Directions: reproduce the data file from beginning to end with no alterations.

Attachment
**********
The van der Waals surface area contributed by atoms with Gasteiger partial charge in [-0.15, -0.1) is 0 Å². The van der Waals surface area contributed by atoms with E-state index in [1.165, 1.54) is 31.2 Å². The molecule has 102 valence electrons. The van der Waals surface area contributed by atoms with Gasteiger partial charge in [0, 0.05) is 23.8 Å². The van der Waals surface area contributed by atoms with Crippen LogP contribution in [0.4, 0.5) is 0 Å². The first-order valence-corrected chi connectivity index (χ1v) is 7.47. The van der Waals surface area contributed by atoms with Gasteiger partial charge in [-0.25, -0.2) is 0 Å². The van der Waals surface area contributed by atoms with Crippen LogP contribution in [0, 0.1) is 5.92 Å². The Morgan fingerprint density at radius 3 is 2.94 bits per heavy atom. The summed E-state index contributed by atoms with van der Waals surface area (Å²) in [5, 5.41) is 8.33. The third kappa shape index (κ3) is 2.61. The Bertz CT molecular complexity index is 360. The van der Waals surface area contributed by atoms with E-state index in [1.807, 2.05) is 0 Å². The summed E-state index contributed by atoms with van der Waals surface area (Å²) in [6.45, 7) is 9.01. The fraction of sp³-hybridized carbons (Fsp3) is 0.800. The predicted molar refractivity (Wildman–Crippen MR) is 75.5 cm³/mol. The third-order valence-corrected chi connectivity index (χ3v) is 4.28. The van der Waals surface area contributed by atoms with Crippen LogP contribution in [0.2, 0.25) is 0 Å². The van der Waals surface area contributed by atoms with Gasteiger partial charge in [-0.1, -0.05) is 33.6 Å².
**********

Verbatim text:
The van der Waals surface area contributed by atoms with Gasteiger partial charge in [-0.15, -0.1) is 0 Å². The van der Waals surface area contributed by atoms with E-state index in [1.165, 1.54) is 31.2 Å². The molecule has 102 valence electrons. The van der Waals surface area contributed by atoms with Gasteiger partial charge in [0, 0.05) is 23.8 Å². The van der Waals surface area contributed by atoms with Crippen LogP contribution in [0.4, 0.5) is 0 Å². The first-order valence-corrected chi connectivity index (χ1v) is 7.47. The van der Waals surface area contributed by atoms with Gasteiger partial charge in [-0.25, -0.2) is 0 Å². The van der Waals surface area contributed by atoms with Crippen LogP contribution in [0, 0.1) is 5.92 Å². The Morgan fingerprint density at radius 3 is 2.94 bits per heavy atom. The summed E-state index contributed by atoms with van der Waals surface area (Å²) in [5, 5.41) is 8.33. The third kappa shape index (κ3) is 2.61. The Bertz CT molecular complexity index is 360. The van der Waals surface area contributed by atoms with E-state index in [1.807, 2.05) is 0 Å². The summed E-state index contributed by atoms with van der Waals surface area (Å²) in [6.45, 7) is 9.01. The fraction of sp³-hybridized carbons (Fsp3) is 0.800. The predicted molar refractivity (Wildman–Crippen MR) is 75.5 cm³/mol. The third-order valence-corrected chi connectivity index (χ3v) is 4.28. The van der Waals surface area contributed by atoms with Crippen LogP contribution in [0.2, 0.25) is 0 Å². The van der Waals surface area contributed by atoms with Gasteiger partial charge in [-0.1, -0.05) is 33.6 Å².